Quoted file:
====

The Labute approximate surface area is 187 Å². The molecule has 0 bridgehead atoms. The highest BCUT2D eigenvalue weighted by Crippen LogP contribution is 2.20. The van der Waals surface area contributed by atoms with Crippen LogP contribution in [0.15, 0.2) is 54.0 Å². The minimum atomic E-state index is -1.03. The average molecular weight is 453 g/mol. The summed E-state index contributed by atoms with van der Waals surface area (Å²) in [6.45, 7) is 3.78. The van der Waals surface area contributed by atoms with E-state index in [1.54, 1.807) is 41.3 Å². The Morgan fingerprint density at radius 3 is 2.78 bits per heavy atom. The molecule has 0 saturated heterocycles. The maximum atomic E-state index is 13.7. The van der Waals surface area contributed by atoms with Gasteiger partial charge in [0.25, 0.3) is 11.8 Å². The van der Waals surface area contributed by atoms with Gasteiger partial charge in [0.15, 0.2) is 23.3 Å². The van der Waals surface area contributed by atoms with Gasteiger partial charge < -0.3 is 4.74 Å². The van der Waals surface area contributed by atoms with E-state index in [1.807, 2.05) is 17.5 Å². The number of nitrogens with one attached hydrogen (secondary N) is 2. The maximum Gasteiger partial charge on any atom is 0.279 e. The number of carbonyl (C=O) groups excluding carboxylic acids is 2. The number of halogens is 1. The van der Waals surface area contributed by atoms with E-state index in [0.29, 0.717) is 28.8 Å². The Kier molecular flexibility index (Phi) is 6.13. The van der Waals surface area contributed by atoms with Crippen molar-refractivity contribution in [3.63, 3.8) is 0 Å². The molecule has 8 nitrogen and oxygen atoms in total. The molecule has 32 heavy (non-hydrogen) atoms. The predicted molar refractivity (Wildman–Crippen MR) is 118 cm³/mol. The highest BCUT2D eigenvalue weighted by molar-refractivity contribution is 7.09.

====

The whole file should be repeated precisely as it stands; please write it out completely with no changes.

The Labute approximate surface area is 187 Å². The molecule has 0 bridgehead atoms. The highest BCUT2D eigenvalue weighted by Crippen LogP contribution is 2.20. The van der Waals surface area contributed by atoms with Crippen LogP contribution in [0.15, 0.2) is 54.0 Å². The minimum atomic E-state index is -1.03. The average molecular weight is 453 g/mol. The summed E-state index contributed by atoms with van der Waals surface area (Å²) in [6.45, 7) is 3.78. The van der Waals surface area contributed by atoms with E-state index in [1.54, 1.807) is 41.3 Å². The Morgan fingerprint density at radius 3 is 2.78 bits per heavy atom. The molecule has 0 saturated heterocycles. The maximum atomic E-state index is 13.7. The van der Waals surface area contributed by atoms with Gasteiger partial charge in [0.25, 0.3) is 11.8 Å². The van der Waals surface area contributed by atoms with Gasteiger partial charge in [0.15, 0.2) is 23.3 Å². The van der Waals surface area contributed by atoms with Gasteiger partial charge < -0.3 is 4.74 Å². The van der Waals surface area contributed by atoms with E-state index in [1.807, 2.05) is 17.5 Å². The number of nitrogens with one attached hydrogen (secondary N) is 2. The maximum Gasteiger partial charge on any atom is 0.279 e. The number of carbonyl (C=O) groups excluding carboxylic acids is 2. The number of halogens is 1. The van der Waals surface area contributed by atoms with E-state index in [0.29, 0.717) is 28.8 Å². The Kier molecular flexibility index (Phi) is 6.13. The van der Waals surface area contributed by atoms with Crippen molar-refractivity contribution in [3.63, 3.8) is 0 Å². The molecule has 8 nitrogen and oxygen atoms in total. The molecule has 32 heavy (non-hydrogen) atoms. The predicted molar refractivity (Wildman–Crippen MR) is 118 cm³/mol. The highest BCUT2D eigenvalue weighted by molar-refractivity contribution is 7.09.